Neurotoxicity Research

, Volume 33, Issue 1, pp 76–86 | Cite as

Chemistry and Chemical Equilibrium Dynamics of BMAA and Its Carbamate Adducts

  • Pedro Diaz-parga
  • Joy J. GotoEmail author
  • V.V. KrishnanEmail author


Beta-N-methylamino-L-alanine (BMAA) has been demonstrated to contribute to the onset of the ALS/Parkinsonism-dementia complex (ALS/PDC) and is implicated in the progression of other neurodegenerative diseases. While the role of BMAA in these diseases is still debated, one of the suggested mechanisms involves the activation of excitatory glutamate receptors. In particular, the excitatory effects of BMAA are shown to be dependent on the presence of bicarbonate ions, which in turn forms carbamate adducts in physiological conditions. The formation of carbamate adducts from BMAA and bicarbonate is similar to the formation of carbamate adducts from non-proteinogenic amino acids. Structural, chemical, and biological information related to non-proteinogenic amino acids provide insight into the formation of and possible neurological action of BMAA. This article reviews the carbamate formation of BMAA in the presence of bicarbonate ions, with a particular focus on how the chemical equilibrium of BMAA carbamate adducts may affect the molecular mechanism of its function. Highlights of nuclear magnetic resonance (NMR)-based studies on the equilibrium process between free BMAA and its adducts are presented. The role of divalent metals on the equilibrium process is also explored. The formation and the equilibrium process of carbamate adducts of BMAA may answer questions on their neuroactive potency and provide strong motivation for further investigations into other toxic mechanisms.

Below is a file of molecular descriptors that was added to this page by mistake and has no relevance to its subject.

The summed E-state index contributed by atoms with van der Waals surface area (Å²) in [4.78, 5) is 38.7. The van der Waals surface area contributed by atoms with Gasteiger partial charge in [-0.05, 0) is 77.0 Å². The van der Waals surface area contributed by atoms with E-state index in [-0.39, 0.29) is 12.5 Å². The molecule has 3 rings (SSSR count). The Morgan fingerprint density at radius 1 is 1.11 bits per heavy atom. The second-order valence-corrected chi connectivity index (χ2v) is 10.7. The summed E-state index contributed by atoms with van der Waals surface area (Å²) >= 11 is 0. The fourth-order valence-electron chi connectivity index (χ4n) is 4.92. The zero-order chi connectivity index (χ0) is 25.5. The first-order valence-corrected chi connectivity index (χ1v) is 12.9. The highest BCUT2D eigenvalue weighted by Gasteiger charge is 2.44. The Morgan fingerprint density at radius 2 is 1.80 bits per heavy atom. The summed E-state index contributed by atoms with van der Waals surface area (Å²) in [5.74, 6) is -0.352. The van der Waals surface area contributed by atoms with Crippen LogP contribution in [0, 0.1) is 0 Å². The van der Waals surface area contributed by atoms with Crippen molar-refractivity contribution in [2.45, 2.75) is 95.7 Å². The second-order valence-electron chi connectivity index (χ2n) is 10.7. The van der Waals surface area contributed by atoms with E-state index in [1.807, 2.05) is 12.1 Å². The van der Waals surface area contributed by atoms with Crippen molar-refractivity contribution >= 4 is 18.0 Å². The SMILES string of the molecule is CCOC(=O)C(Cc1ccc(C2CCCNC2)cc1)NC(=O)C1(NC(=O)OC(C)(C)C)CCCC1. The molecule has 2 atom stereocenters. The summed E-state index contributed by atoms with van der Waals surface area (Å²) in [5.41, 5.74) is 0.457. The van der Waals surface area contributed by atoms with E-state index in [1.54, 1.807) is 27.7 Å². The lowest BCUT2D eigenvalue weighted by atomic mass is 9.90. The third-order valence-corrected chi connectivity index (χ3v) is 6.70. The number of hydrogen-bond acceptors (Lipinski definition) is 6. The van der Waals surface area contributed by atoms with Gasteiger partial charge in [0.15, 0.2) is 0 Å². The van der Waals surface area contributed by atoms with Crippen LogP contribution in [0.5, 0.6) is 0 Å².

β-N-methylamino-L-alanine (BMAA) Carbamate NMR Chemical equilibrium 



JG and VVK thank Dr. Paul Cox at the Institute of Ethnomedicine for organizing the 2016 BMAA symposium where part of the work was presented. PD acknowledges the support by the Bridges to Doctorate Program (R25 GM115293). The authors thank David Zimmerman for part of the work related to NMR studies of carbamate formation. The authors thank C. Cortney for critical reading of the manuscript.


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© Springer Science+Business Media, LLC 2017

Authors and Affiliations

  1. 1.Department of ChemistryCalifornia State UniversityFresnoUSA
  2. 2.Department of Medical Pathology and Laboratory Medicine, School of MedicineUniversity of CaliforniaDavisUSA

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